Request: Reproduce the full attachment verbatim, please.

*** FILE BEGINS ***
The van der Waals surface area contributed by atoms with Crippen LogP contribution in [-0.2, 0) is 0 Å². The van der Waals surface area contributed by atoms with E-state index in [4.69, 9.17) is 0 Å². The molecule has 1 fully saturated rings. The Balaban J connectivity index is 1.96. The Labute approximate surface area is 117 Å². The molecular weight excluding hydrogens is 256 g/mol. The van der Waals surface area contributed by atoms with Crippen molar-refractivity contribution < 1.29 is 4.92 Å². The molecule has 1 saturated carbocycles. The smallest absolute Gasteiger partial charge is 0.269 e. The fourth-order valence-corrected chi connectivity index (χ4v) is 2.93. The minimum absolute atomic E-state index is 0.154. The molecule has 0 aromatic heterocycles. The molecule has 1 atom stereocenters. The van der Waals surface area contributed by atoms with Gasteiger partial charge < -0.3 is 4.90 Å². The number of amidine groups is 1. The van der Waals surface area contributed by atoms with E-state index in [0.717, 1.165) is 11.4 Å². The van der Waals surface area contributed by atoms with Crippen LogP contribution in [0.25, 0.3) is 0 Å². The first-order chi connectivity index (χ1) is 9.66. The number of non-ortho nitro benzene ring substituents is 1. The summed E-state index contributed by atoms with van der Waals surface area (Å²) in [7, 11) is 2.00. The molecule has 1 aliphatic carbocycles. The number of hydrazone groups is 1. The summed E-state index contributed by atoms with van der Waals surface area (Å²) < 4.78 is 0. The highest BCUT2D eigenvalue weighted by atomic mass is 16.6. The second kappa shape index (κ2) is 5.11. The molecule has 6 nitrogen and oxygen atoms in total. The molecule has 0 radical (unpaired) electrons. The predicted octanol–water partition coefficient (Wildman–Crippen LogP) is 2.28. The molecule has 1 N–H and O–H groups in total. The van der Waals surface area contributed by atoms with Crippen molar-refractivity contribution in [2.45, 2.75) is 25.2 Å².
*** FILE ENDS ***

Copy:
The van der Waals surface area contributed by atoms with Crippen LogP contribution in [-0.2, 0) is 0 Å². The van der Waals surface area contributed by atoms with E-state index in [4.69, 9.17) is 0 Å². The molecule has 1 fully saturated rings. The Balaban J connectivity index is 1.96. The Labute approximate surface area is 117 Å². The molecular weight excluding hydrogens is 256 g/mol. The van der Waals surface area contributed by atoms with Crippen molar-refractivity contribution < 1.29 is 4.92 Å². The molecule has 1 saturated carbocycles. The smallest absolute Gasteiger partial charge is 0.269 e. The fourth-order valence-corrected chi connectivity index (χ4v) is 2.93. The minimum absolute atomic E-state index is 0.154. The molecule has 0 aromatic heterocycles. The molecule has 1 atom stereocenters. The van der Waals surface area contributed by atoms with Gasteiger partial charge < -0.3 is 4.90 Å². The number of amidine groups is 1. The van der Waals surface area contributed by atoms with E-state index in [0.717, 1.165) is 11.4 Å². The van der Waals surface area contributed by atoms with Crippen LogP contribution in [0.25, 0.3) is 0 Å². The first-order chi connectivity index (χ1) is 9.66. The number of non-ortho nitro benzene ring substituents is 1. The summed E-state index contributed by atoms with van der Waals surface area (Å²) in [7, 11) is 2.00. The molecule has 1 aliphatic carbocycles. The number of hydrazone groups is 1. The summed E-state index contributed by atoms with van der Waals surface area (Å²) < 4.78 is 0. The highest BCUT2D eigenvalue weighted by atomic mass is 16.6. The second kappa shape index (κ2) is 5.11. The molecule has 6 nitrogen and oxygen atoms in total. The molecule has 0 radical (unpaired) electrons. The predicted octanol–water partition coefficient (Wildman–Crippen LogP) is 2.28. The molecule has 1 N–H and O–H groups in total. The van der Waals surface area contributed by atoms with Crippen molar-refractivity contribution in [2.45, 2.75) is 25.2 Å².